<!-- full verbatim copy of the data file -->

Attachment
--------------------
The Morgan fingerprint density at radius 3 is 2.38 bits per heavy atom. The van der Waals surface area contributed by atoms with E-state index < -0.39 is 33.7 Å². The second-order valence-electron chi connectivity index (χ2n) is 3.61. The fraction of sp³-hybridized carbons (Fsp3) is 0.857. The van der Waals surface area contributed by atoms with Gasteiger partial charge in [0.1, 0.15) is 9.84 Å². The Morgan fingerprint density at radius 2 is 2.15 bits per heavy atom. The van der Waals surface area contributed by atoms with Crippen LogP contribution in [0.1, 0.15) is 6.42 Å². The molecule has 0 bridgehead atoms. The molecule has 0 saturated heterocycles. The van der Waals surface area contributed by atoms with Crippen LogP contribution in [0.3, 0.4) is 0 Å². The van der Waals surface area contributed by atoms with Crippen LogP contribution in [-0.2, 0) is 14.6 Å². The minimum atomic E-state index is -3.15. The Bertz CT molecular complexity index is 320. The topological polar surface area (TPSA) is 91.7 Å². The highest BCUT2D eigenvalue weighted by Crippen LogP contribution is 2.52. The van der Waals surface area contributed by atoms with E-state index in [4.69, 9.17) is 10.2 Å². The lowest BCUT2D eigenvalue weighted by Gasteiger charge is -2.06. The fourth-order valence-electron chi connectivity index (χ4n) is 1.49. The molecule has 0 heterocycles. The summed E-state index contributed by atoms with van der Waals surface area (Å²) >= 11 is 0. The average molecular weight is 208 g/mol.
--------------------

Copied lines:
The Morgan fingerprint density at radius 3 is 2.38 bits per heavy atom. The van der Waals surface area contributed by atoms with E-state index < -0.39 is 33.7 Å². The second-order valence-electron chi connectivity index (χ2n) is 3.61. The fraction of sp³-hybridized carbons (Fsp3) is 0.857. The van der Waals surface area contributed by atoms with Gasteiger partial charge in [0.1, 0.15) is 9.84 Å². The Morgan fingerprint density at radius 2 is 2.15 bits per heavy atom. The van der Waals surface area contributed by atoms with Crippen LogP contribution in [0.1, 0.15) is 6.42 Å². The molecule has 0 bridgehead atoms. The molecule has 0 saturated heterocycles. The van der Waals surface area contributed by atoms with Crippen LogP contribution in [0.3, 0.4) is 0 Å². The van der Waals surface area contributed by atoms with Crippen LogP contribution in [-0.2, 0) is 14.6 Å². The minimum atomic E-state index is -3.15. The Bertz CT molecular complexity index is 320. The topological polar surface area (TPSA) is 91.7 Å². The highest BCUT2D eigenvalue weighted by Crippen LogP contribution is 2.52. The van der Waals surface area contributed by atoms with E-state index in [4.69, 9.17) is 10.2 Å². The lowest BCUT2D eigenvalue weighted by Gasteiger charge is -2.06. The fourth-order valence-electron chi connectivity index (χ4n) is 1.49. The molecule has 0 heterocycles. The summed E-state index contributed by atoms with van der Waals surface area (Å²) >= 11 is 0. The average molecular weight is 208 g/mol.